Cost-Effectiveness Of Internet Based Distribution - Long-tail economics makes it possible for niche market products to be sellable and profitable. The internet provides an unlimited shelf space and a wide variety of choices. This unlimited space offers lower advertising and inventory costs. On the other hand, an abundance of options allows one to satisfy many people's desires without incurring extra costs. It is worth hearing the story of Zappos choosing the shoe niche in Tony Hsieh's biography Delivering Happiness.
Effectiveness of Filtering Options - A wide variety of content and abundance of choice makes it difficult for consumers to find what they want. Filtering options come into play to help ease the process of finding products. The traditional market was driven by pre-filters, where sellers filtered products and content before hitting the market. The current market is dominated by post filters which filter what is already in the market. Consumers now can have full authority over what to buy, influenced by the experiences of other consumers. The make sure you are positioned well in your niche and showing up when you should on certain searches we recommend F#ck Content Marketing.
Effects of availability of means of production to everyone - Availability of means of production affects the supply and demand curves. When everyone has access to the means of production, there is a lot of content in the market, making the tail longer. With the ease of access to production, the production cost is almost zero. Therefore, much of the content is not driven by the concept of profitability but by fun and experimentation. Amateurs can now create content and distribute it with the available means of distribution. Perhaps the best book on this would be Lean Thinking. It shares ideas about how to innovate your company to be more efficient.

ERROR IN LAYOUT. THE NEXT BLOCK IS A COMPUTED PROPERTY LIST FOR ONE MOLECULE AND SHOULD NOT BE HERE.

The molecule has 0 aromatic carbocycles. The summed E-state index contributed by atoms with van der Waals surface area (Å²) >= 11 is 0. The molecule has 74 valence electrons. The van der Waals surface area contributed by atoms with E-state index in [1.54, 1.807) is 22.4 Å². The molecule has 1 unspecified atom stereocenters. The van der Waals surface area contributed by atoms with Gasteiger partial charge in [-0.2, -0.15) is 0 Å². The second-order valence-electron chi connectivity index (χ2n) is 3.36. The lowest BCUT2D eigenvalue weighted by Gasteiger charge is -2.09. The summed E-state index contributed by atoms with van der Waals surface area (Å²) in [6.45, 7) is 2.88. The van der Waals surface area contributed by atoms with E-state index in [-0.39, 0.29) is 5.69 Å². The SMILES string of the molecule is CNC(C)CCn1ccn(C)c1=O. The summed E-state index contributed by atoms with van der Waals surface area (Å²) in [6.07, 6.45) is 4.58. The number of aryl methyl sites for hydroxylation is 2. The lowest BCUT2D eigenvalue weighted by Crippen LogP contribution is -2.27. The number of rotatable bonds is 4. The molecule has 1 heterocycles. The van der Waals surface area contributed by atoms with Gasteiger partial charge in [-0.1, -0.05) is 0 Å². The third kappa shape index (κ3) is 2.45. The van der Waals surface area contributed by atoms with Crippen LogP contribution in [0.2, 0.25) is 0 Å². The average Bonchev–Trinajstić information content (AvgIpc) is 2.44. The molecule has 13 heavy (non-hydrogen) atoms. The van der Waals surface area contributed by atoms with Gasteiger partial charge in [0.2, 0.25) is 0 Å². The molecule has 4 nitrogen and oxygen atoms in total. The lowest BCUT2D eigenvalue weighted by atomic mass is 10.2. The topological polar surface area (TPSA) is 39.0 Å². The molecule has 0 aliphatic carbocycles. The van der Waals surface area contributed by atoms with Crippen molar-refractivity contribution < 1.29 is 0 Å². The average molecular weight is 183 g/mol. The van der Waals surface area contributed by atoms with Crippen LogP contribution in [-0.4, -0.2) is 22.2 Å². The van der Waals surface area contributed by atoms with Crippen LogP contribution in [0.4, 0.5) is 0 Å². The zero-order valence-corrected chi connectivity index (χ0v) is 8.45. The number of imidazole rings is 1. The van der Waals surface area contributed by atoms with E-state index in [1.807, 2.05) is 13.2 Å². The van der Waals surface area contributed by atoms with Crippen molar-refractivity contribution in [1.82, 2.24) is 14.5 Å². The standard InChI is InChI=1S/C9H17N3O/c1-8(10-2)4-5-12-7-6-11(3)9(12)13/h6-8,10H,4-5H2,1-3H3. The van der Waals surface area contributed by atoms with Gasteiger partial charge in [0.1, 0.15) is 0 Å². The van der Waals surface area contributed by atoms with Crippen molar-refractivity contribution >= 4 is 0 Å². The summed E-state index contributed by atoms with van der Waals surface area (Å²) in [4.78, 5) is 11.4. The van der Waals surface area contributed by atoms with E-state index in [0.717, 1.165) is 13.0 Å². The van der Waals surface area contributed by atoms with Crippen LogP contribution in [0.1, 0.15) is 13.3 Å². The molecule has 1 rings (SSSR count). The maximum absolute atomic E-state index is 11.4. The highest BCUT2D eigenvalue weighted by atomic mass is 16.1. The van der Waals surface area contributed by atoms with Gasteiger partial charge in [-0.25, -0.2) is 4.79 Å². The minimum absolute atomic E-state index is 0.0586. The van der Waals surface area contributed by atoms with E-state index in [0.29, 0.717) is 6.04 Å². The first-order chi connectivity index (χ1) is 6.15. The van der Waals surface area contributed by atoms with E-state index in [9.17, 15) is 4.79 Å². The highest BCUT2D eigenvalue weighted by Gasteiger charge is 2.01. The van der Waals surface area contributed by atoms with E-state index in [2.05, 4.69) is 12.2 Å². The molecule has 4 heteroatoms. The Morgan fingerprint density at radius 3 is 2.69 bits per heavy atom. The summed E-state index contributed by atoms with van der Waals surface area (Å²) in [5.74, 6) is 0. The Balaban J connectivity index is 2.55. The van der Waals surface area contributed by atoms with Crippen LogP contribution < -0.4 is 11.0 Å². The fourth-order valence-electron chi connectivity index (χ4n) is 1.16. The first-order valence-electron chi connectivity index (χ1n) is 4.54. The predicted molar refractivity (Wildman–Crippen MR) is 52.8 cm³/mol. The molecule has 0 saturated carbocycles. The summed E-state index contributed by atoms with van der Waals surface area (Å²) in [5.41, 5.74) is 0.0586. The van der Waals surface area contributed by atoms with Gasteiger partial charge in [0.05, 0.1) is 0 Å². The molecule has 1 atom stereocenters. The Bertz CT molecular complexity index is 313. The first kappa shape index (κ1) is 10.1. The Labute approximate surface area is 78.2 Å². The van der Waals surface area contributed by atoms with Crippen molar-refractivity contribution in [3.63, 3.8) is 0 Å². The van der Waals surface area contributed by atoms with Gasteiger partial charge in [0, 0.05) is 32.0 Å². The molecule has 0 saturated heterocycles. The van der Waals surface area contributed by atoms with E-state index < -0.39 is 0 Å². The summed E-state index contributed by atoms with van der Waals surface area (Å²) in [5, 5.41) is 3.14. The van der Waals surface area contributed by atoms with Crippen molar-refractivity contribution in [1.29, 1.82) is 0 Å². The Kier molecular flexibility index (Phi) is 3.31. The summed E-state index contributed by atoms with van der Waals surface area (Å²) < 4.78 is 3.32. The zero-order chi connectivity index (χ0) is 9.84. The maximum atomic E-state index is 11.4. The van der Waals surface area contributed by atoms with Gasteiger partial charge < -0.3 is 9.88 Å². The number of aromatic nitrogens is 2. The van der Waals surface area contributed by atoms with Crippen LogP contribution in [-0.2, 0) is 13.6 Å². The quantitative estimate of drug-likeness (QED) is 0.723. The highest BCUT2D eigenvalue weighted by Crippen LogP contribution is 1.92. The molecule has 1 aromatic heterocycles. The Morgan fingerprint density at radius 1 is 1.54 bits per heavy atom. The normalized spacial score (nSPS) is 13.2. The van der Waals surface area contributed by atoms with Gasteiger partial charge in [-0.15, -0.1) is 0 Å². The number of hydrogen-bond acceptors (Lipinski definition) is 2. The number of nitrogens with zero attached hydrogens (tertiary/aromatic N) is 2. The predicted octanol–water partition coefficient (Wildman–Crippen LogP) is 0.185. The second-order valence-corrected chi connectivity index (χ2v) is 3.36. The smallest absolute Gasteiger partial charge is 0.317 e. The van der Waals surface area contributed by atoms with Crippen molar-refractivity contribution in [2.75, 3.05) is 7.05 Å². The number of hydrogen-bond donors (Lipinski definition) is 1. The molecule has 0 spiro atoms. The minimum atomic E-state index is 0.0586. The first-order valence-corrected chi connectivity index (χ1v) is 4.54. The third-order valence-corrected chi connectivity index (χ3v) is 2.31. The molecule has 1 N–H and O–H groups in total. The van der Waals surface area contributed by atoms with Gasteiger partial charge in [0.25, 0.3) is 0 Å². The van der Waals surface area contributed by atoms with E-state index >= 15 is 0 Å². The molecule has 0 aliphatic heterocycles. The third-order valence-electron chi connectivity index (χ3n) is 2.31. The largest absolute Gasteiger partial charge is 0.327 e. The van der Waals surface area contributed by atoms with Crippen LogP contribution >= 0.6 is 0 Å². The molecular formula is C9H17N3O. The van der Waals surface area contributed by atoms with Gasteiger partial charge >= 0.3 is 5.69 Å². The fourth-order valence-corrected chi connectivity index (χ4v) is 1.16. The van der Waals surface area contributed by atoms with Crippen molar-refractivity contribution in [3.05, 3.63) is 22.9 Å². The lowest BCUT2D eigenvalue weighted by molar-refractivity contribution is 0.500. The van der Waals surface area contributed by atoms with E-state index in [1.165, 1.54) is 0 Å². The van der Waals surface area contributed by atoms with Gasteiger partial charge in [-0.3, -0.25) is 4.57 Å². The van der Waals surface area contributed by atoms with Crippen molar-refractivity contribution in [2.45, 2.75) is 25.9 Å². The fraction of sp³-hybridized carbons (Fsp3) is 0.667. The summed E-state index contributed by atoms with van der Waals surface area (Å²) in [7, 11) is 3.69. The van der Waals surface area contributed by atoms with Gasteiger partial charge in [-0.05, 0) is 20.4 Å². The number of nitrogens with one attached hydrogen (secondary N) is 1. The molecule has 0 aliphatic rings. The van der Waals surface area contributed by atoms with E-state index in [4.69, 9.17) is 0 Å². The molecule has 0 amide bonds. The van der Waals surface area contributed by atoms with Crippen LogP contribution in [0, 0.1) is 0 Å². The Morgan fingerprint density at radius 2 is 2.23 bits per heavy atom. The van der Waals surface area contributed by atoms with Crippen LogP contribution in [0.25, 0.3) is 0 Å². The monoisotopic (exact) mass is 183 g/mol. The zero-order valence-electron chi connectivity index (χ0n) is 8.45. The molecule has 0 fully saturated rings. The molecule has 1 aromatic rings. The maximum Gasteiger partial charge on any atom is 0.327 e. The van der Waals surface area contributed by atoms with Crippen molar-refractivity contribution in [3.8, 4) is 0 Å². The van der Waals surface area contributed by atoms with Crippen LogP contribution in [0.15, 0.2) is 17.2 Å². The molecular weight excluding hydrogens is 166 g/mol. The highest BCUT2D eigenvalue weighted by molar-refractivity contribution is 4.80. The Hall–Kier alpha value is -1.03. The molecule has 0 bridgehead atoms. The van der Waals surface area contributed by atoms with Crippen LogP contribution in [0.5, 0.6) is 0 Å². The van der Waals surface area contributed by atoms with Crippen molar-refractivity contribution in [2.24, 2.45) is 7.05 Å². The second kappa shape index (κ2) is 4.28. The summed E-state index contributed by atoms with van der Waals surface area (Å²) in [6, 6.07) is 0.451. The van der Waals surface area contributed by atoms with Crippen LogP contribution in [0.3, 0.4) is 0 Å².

The first few chapters give an overview of what a long tail is, with chapter 2 focusing on the 'head' of the tail where the mega-hits are located. You’ll see the author analyze the music industry and how the availability of niche music has impacted the record sales for mega-hits. Boy bands broke records time and time again due to lack of availability. This changes when everyone can find anything they want.